Levi pads lead with 4-under 68

Four birdies and an eagle help him get to 12-under, 2 strokes ahead at Classic

October 03, 2004|By Glenn P. Graham | Glenn P. Graham,SUN STAFF

With 12 victories from his days on the PGA Tour, Wayne Levi will have plenty of positives to look back at today when he tries to hold off a talented and bunched-up field in a bid to win the $1.6 million Constellation Energy Classic at Hayfields Country Club in Hunt Valley.

After tying the course and tournament record with an opening-round 8-under-par 64 on Friday, Levi, 52, shot a 4-under 68 yesterday to move to 12-under for the tournament and increase his lead to two strokes going into today's final round.

Jose Maria Canizares and Graham Marsh are at 10-under and two shots back. Gil Morgan and Bob Gilder are at 9-under, while Jerry Pate and Tom Watson are among a group of four players at 8-under.

Levi, who has eight top 10 finishes on the Champions Tour this year, said he knows it won't be easy.

"You've got to have guts, get in there and gut it out," said Levi, whose only Champions Tour win came at last year's 3M Championship. "You're going to have to shoot pretty far under par because everybody is going to do the same thing. I've got to do the same things I've been doing - make sure I get the ball in the fairway, hit those irons in there to give myself a lot of opportunities and try to putt as well as I can."

The threatening skies prompted tournament officials to have two-tee starts at 8:30 a.m. in order for the second round to conclude by 3 p.m. Levi opened with two straight birdies, made another at the fifth hole and saved his day's best with an eagle on the par-5 16th that helped offset two bogeys on the back nine.

After a solid drive on the 16th, he hit an ideal 3-iron - "high with a little fade, just how you draw it up," he said - before draining a putt coming back from 14 feet. It put him at 13-under and gave him a three-shot lead, but one of his two bogeys followed to put him back at 12-under.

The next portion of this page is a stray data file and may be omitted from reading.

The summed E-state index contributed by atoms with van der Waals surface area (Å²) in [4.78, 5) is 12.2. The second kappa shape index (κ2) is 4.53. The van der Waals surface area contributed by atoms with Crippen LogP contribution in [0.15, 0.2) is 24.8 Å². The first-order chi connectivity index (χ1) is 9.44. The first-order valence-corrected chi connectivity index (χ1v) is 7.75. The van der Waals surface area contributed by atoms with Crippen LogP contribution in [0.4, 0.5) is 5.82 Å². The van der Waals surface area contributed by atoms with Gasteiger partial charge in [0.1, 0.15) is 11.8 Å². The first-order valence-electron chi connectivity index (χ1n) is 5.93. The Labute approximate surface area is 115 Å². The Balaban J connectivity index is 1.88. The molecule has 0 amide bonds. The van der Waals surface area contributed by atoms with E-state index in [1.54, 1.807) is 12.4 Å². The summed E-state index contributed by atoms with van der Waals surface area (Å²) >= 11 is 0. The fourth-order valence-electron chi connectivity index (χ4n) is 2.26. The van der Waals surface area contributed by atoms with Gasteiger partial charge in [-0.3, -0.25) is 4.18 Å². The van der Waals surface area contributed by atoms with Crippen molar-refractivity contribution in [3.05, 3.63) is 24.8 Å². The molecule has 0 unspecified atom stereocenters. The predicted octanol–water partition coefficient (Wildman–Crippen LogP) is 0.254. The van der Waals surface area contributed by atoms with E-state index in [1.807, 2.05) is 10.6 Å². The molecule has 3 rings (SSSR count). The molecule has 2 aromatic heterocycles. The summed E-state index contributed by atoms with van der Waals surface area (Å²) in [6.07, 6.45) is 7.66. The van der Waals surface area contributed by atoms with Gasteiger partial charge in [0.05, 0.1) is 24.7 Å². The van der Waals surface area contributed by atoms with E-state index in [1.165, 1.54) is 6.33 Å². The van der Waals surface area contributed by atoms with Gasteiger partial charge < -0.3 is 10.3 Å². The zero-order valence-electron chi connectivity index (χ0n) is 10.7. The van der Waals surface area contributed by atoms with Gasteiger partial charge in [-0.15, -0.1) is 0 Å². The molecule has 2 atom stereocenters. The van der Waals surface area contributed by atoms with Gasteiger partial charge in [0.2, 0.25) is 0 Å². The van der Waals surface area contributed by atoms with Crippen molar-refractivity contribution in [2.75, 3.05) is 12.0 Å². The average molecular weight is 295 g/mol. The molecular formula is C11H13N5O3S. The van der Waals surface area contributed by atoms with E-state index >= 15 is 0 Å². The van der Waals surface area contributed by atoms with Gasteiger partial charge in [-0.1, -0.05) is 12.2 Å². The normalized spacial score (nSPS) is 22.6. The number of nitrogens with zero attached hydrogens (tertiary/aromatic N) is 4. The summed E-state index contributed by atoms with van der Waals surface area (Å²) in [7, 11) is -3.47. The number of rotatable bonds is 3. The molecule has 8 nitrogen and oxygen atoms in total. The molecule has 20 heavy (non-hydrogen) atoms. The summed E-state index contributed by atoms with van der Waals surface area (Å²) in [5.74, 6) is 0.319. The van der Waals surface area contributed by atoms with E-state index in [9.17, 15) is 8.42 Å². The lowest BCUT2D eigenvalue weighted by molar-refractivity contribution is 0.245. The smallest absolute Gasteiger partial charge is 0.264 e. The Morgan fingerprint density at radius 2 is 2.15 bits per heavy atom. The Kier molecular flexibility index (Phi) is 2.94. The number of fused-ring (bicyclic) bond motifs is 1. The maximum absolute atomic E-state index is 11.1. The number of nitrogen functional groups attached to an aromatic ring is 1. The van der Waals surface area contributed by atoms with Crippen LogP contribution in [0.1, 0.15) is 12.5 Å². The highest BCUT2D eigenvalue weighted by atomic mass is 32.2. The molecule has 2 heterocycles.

He said it's now all about today's final round and going in with the same mind-set he had back in his PGA Tour days.

"It's been awhile and circumstances change," he said. "You've just got to draw on the stuff you've done before and think back about what happened in some of the other tournaments you won. You try to recall some of those things and hope it helps you."

Canizares will look only as far as his 6-under 66 yesterday - tied for the best round of the day - in a bid to catch Levi.

"I played good today - hit a lot of good shots - and I'm looking forward to tomorrow," said Canizares, who has one second- and one third-place finish on the Champions Tour this season. "I'm happy to be in the position I'm in and think I'll need 64 or 65 to have a chance to win."

Pate, a Pensacola, Fla., resident who's had his hands on a chainsaw more than any golf clubs in recent weeks because of the hurricanes that have pounded his state, went from being unsure whether he would play this weekend to being right in the mix with yesterday's 66.

What better way to come back to Florida than with a first-place prize?

"It's been a pretty emotionally depressing time the last two weeks for me and I was honestly glad to get out of town and back on tour," said Pate, who missed last weekend's SAS Championship in Cary, N.C.

"With what I do for a living, I'm better off to come out, win a tournament and go home and morally and financially support the people in Pensacola. It's been tremendous loss."

In the 26 Champions Tour events so far in 2004, Saturday leaders or co-leaders have won half the titles. In last year's win at the 3M Championship, Levy sank a 4-foot birdie on the last hole to edge Morgan and Morris Hatalsky.

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